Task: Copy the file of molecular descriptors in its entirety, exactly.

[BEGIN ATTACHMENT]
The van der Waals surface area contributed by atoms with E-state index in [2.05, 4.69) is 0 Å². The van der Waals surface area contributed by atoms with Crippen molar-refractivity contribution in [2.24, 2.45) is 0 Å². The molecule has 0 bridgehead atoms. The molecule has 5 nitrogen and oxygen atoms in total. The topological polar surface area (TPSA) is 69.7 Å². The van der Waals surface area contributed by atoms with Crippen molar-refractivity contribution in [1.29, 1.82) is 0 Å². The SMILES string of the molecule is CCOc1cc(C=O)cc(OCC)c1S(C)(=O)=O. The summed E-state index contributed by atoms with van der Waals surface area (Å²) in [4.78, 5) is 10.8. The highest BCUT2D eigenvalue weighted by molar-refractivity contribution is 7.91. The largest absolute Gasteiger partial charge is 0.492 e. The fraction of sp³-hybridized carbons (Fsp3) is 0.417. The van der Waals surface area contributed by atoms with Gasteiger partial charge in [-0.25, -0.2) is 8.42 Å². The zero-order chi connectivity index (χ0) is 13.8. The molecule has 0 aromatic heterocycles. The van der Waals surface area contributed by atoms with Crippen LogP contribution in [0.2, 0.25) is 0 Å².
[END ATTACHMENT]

The van der Waals surface area contributed by atoms with E-state index in [2.05, 4.69) is 0 Å². The van der Waals surface area contributed by atoms with Crippen molar-refractivity contribution in [2.24, 2.45) is 0 Å². The molecule has 0 bridgehead atoms. The molecule has 5 nitrogen and oxygen atoms in total. The topological polar surface area (TPSA) is 69.7 Å². The van der Waals surface area contributed by atoms with Crippen molar-refractivity contribution in [1.29, 1.82) is 0 Å². The SMILES string of the molecule is CCOc1cc(C=O)cc(OCC)c1S(C)(=O)=O. The summed E-state index contributed by atoms with van der Waals surface area (Å²) in [4.78, 5) is 10.8. The highest BCUT2D eigenvalue weighted by molar-refractivity contribution is 7.91. The largest absolute Gasteiger partial charge is 0.492 e. The fraction of sp³-hybridized carbons (Fsp3) is 0.417. The van der Waals surface area contributed by atoms with Gasteiger partial charge in [-0.25, -0.2) is 8.42 Å². The zero-order chi connectivity index (χ0) is 13.8. The molecule has 0 aromatic heterocycles. The van der Waals surface area contributed by atoms with Crippen LogP contribution in [0.2, 0.25) is 0 Å².